Mountain B pub did not have a license, was open past the hours specified by law and did not have fire insurance. Sia B was arrested last month for opening the venue illegally, but somehow the venue opened again.

Cheap, flammable sound absorption panels which caused the fire to rip through the venue in seconds and produced billowing smoke are thought to be the reason the fire claimed so many lives and injured many more. The fire would not spread so quickly if the owner had spent 200 baht more on each panel for non-flammable panels, according to experts.

There were 50 people inside the venue cramming out of one small door at the front and many people could not make it out in time.



The leader of the National United Front of Democracy Against Dictatorship, more commonly known as the Red Shirts, yesterday invited people to protest against Prime Minister Prayut Chan-o-cha on August 23, the day before he officially stands down as Thailand’s PM.

The prime minister is expected to resign on August 24 after two concurrent four year terms. In Section 158 of the Thai Constitution, a prime minister can only rule for eight years and then stand down. But Gen Prayut is expected to break with constitutional law and stay on for another four years.

Yesterday, the Red Shirts’ leader, จตุพร พรหมพันธุ์, gave a speech at the October 14th 1973 Memorial Monument in Bangkok and invited protestors to gather on Ratchadamnoen Road at 4pm on August 23 to expel the PM.

He urged every protestor to prepare, adding they would have a countdown to the resignation of PM Prayut until midnight on August 24.

Jatuporn added that people had their own choices. If they wanted PM Prayut to remain in the position until 2027, they just needed “to sit and relax at home.” But if people thought that it was time he should go, they should “get up and fight back.”

Last week, various political activists and MPs discussed the constitutional conundrum.

Prayut was announced as PM by the National Council for Peace and Order on August 24 in 2014 under the interim constitution of Thailand after a military coup on May 22 of that year. Then, he was announced as PM again on June 9 in 2019 in the first election after the coup.

Supporters state that Prayut’s period as PM began when he was officially announced as the PM in 2019, which means he remains in office until 2027. His supporters insist his rise to power in 2014 was as leader of an interim government and it shouldn’t count.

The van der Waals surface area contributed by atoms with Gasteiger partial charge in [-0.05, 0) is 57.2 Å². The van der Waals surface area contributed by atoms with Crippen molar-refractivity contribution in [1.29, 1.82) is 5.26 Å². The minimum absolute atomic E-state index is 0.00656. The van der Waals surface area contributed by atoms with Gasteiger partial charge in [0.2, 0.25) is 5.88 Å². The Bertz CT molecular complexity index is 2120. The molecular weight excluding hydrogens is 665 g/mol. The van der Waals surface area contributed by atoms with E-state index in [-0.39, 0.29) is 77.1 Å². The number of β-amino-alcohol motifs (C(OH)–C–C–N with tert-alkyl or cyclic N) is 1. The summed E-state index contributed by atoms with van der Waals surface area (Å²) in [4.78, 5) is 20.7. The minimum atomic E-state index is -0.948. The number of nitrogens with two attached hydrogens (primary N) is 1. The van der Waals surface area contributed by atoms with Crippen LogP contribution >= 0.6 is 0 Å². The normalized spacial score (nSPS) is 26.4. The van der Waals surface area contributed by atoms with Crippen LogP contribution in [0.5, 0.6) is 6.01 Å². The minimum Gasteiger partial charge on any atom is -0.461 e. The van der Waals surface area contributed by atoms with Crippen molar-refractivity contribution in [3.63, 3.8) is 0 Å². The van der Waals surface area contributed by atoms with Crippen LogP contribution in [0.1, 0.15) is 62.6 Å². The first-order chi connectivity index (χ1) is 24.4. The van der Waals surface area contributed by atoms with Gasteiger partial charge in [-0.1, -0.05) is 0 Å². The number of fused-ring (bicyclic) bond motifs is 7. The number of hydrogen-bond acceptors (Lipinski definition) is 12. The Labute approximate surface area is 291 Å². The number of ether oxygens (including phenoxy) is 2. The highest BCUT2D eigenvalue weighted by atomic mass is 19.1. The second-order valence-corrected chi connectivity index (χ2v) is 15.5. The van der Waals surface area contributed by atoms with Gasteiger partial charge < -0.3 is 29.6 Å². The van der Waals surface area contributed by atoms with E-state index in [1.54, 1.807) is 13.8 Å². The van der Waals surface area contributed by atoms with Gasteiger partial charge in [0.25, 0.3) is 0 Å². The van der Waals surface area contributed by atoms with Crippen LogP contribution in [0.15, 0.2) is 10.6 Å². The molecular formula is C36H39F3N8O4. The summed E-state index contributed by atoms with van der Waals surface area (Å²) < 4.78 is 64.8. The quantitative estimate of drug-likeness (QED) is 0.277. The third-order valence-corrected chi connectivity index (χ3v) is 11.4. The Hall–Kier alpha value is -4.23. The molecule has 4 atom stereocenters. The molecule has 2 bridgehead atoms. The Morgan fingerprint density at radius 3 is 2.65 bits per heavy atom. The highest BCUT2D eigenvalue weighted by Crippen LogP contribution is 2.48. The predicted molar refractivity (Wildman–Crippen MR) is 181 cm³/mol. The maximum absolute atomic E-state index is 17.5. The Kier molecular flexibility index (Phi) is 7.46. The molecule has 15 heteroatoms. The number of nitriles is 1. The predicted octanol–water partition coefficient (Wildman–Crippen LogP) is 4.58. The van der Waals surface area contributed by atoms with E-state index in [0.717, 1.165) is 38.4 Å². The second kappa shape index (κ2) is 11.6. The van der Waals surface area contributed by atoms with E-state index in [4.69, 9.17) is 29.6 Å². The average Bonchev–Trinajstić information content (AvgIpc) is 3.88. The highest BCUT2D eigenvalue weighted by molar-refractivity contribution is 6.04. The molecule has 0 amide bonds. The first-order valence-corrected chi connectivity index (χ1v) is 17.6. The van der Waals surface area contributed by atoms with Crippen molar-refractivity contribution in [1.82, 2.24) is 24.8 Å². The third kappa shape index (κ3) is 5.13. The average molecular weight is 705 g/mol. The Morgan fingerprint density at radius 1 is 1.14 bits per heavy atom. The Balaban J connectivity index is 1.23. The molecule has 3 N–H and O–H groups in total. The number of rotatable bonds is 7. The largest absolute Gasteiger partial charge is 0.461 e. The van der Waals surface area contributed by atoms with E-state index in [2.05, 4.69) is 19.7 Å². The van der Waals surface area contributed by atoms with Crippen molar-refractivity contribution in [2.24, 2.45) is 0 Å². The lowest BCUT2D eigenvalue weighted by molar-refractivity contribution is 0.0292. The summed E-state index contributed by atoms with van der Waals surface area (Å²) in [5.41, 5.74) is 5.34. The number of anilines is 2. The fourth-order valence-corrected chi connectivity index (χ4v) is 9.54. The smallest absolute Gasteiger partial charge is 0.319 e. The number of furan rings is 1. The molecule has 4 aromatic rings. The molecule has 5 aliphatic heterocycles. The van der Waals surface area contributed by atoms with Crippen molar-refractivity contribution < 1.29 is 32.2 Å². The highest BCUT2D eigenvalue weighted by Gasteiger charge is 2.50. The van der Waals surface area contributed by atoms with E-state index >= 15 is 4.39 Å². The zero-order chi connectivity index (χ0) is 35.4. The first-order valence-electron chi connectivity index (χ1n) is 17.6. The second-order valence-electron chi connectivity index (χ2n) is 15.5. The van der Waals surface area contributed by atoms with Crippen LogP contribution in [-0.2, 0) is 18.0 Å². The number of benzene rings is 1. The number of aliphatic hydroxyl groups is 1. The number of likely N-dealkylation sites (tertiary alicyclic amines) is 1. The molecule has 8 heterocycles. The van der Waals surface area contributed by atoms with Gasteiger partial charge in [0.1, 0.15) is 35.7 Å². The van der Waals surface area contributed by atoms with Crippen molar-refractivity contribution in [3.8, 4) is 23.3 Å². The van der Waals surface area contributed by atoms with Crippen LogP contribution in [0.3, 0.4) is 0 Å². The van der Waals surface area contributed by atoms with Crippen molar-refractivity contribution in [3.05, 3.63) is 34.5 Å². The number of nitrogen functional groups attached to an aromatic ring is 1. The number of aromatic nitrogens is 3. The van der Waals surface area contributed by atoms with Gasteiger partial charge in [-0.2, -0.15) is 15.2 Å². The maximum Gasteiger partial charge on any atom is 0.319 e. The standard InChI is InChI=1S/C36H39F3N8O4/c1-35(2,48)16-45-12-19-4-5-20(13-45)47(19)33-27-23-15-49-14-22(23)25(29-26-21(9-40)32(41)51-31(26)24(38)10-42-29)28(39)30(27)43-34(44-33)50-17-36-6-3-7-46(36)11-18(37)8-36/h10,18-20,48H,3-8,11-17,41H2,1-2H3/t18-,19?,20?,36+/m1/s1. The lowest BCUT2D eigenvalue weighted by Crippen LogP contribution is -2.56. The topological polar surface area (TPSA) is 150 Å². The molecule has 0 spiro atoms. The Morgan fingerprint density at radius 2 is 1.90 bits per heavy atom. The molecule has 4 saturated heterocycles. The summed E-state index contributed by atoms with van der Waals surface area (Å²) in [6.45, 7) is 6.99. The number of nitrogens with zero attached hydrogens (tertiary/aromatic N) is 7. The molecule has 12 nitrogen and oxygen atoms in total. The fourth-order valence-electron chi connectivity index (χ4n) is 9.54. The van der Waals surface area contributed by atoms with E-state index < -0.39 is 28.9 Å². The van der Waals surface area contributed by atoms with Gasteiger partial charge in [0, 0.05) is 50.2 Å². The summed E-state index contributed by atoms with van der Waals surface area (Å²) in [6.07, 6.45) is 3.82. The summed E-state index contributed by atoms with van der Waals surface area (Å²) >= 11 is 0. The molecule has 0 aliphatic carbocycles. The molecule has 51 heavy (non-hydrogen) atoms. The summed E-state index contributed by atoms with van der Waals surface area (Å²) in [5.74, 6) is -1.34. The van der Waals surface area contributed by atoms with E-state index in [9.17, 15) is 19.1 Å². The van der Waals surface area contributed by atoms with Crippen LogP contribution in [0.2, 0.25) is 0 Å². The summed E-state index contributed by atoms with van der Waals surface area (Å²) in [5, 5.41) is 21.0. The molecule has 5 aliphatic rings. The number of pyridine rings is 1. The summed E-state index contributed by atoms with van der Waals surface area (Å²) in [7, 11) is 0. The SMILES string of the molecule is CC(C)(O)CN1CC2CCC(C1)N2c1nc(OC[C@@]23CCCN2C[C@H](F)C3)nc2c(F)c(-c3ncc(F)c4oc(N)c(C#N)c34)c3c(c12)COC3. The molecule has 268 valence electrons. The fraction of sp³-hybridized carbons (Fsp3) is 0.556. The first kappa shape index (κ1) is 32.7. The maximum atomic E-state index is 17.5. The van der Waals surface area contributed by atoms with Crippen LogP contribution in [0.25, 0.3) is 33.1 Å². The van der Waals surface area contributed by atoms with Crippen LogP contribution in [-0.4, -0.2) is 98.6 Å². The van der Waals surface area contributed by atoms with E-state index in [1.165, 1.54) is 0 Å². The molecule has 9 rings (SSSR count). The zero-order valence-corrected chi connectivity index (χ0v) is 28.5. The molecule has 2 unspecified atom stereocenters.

Many political activists have submitted documents to the Election Commission of Thailand (ECT) asking the independent government agency to further investigate the total duration of the PM’s time.

Next Tuesday, August 16, and Wednesday, August 17, opposition parties, led by the leader of the Pheu Thai Party, Chonlanan Sikaew, will discuss the PM constitutional topic with the ECT.



Police raid a vin mid-set in Chon Buri’s Sattahip district.

Four suspects were arrested during the raid at the porn studio hidden in a pool villa in Sattahip district on Friday, August 5, including the 33 year old Chinese director, a Chinese interpreter Arjong, an unnamed 20 year old male actor, and an unnamed 24 year old actress. Police also confiscated filming equipment.

Police traced the digital footprint of a man previously arrested for violating the Computer Crimes Act. The man had purchased a computer system with false information.

The investigation of that information led police to the Chinese film group shooting pornographic movies in Pattaya and Bangkok. Police also found evidence of the group advertising for male and female Thai porn actors to participate in movies that would be screened on Chinese platforms.

The names and nationalities of the actor and actress were not made public but the actress revealed she got paid 20,000 baht a day while the man received 6,000 baht a day.

All four suspects were charged with jointly producing pornographic material, which they have reportedly accepted, and were awaiting further legal proceedings at Na Jomtien Police Station.